When Hanna testified that she had voluntarily
chosen to be a perpetrator, that was the proof of her intent
to commit murder, which was required for conviction according
to German law. It is also why she could never be forgiven by
the survivors and by the Germans of Michael's generation.
The proof of the crime of deliberately
allowing the Jewish women to be burned alive in the church consisted
of a written report about the incident. The other defendants
at the trial all claim that Hanna wrote the report, and the judge
asks Hanna for a sample of her handwriting to compare with the
handwriting on the report. Hanna finally confesses that she did,
in fact, write the report because she cannot admit that she cannot
write anything more than her name. To her, illiteracy is more
shameful than the mass murder of innocent Jewish women.
Some reviewers have questioned the historical
accuracy of the Nazis "policing themselves" by doing
an investigation of an atrocity which involved writing reports,
such as the report about the women being burned to death in the
church. There was a real life incident at the Budy sub-camp of
Auschwitz, called the "Budy revolt," in which 90 French
Jewish women were killed by the SS female guards. According to
the official web site of Auschwitz, "The
massacre of the French Jewish women prisoners took place in early
October. Using clubs, hatchets, and rifle butts-and throwing
some of their victims from the windows in the loft of the building-female
prisoner functionaries and SS guards butchered 90 women. The
camp administration investigated the incident, but failed to
discover the cause."
While he is trying to decide what to
do about his feelings for his former lover, whom he now knows
is a war criminal, Michael goes to visit a former concentration
camp, which is not identified, but it appears to be the Majdanek
death camp near Lublin, Poland. We see him walking into the shower
room at Majdanek where the prisoners had to take a shower before
entering the gas chamber in order to warm their bodies to make
the gas kill them faster.
Then we see Michael enter one of the
warehouse buildings at Majdanek where 800,000 pairs of shoes
are still stored in wire bins. The warehouse is pitch black and
the shoes are barely visible, but a golden light shines on Michael's
head and follows him as he walks deep inside the dark building.
The scene brings out the theme of the movie, which is that Michael
is an innocent 68er with a light shining down on him because
he does not share the guilt of the Germans who murdered 1.5 million
people at Majdanek, according to the charges of the Soviet Union
Near the end of the movie, Michael comes
to terms with his feelings about the older generation of German
war criminals and decides to help Hanna start her life over after
she has served 20 years in prison. But Hanna inexplicably decides
to kill herself the day before she is to be released. Where have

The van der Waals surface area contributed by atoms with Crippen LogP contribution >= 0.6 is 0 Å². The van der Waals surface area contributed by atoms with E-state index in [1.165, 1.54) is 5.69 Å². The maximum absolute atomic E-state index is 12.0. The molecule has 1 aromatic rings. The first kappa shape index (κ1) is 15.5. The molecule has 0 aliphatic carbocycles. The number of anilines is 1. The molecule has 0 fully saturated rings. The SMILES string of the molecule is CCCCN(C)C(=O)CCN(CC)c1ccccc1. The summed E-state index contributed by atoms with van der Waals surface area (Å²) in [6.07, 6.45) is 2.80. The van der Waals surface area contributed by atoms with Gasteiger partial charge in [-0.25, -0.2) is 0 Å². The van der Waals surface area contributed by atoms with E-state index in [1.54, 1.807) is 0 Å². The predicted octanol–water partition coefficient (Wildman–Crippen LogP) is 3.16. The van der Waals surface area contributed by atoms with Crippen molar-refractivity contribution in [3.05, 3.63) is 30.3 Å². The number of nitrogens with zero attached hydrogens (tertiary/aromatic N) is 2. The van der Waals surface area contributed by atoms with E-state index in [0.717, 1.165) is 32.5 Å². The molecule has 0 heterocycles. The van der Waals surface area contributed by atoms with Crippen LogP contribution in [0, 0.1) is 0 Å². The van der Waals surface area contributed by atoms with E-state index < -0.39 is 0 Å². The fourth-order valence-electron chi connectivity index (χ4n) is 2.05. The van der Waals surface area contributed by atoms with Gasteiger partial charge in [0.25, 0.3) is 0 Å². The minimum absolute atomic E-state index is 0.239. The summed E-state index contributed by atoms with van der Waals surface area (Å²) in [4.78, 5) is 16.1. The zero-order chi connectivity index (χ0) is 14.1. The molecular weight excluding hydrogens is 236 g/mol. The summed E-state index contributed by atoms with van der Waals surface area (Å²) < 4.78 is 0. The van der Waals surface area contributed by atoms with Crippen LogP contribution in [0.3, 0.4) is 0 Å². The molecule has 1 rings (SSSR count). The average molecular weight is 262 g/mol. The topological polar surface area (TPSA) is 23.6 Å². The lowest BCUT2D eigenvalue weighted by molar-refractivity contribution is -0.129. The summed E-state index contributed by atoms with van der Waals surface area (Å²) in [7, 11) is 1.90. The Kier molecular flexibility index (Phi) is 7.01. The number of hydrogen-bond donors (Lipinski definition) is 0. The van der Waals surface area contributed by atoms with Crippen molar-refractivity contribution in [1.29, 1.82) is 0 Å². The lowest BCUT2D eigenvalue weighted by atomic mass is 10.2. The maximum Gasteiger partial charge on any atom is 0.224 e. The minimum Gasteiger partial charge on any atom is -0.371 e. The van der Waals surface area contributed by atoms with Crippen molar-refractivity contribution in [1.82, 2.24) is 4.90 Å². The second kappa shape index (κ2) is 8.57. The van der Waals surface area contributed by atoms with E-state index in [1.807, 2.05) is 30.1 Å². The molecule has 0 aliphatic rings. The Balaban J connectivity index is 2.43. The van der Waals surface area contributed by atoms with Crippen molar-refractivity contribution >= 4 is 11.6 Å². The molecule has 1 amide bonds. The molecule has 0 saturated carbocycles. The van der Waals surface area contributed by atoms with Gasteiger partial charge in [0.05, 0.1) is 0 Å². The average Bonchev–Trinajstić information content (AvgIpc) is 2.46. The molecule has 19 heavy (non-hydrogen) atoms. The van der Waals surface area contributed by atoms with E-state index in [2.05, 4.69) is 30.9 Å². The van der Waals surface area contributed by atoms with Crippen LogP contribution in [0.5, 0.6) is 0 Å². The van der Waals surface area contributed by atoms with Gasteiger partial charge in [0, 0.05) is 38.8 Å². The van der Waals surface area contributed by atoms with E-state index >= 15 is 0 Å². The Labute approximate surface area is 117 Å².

we heard this before?
The author of the book seems to have
used several true stories to put together his novel: Ilse Koch,
perhaps the most famous female war criminal of World War II,
killed herself in prison after serving exactly 20 years of a
life sentence handed down by a German court which put her on
trial in 1947. Ilse Koch was the "bitch of Buchenwald,"
who had prisoners killed so that she could have lamp shades made
from their tattooed skin. While she was imprisoned at Dachau,
awaiting trial, Ilse Koch became pregnant, but when her son was
born, he was taken away from her. Twenty years later, her son
came to visit her. The night before another scheduled visit by
her son, Ilse Koch killed herself.
In a scene near the end of the movie,
Michael goes to the expensive, luxurious New York apartment of
the daughter whose testimony put Hanna in prison for 20 years.
Living well is the best revenge, and it seems that the daughter
has gotten her revenge for what she suffered at the hands of
Hanna has a handwritten will in which
she leaves all the money that she earned in 20 years in prison
to the survivor daughter, who refuses to take it, although she
does accept the tin canister in which Hanna kept the money. It
turns out that the canister is similar to the one that the daughter
brought with her to Auschwitz, filled with her keepsakes. The
daughter laments that her tin canister was stolen from her and
she accepts Hanna's tea tin as restitution.
Michael tries to convince the daughter
to accept Hanna's money and give it to a Jewish charitable organization
that works to combat illiteracy; the daughter comments that there
is not much of an illiteracy problem among the Jews. At this
point, the audience might begin to see Hanna as the victim.
Hanna was born in October 1922 according
to the book. Hanna's family might have been destitute when she
was a child, which would explain her lack of schooling. Perhaps
she had to work as a child instead of getting an education.
This is a movie that will make some people
uncomfortable because they might find themselves feeling sorry
for a German war criminal. The cold, unforgiving, imperious attitude
of the daughter at the end of the movie does not show her as
the victim, but rather generates sympathy for Hanna who spent
20 years in prison rather than admit that she was illiterate.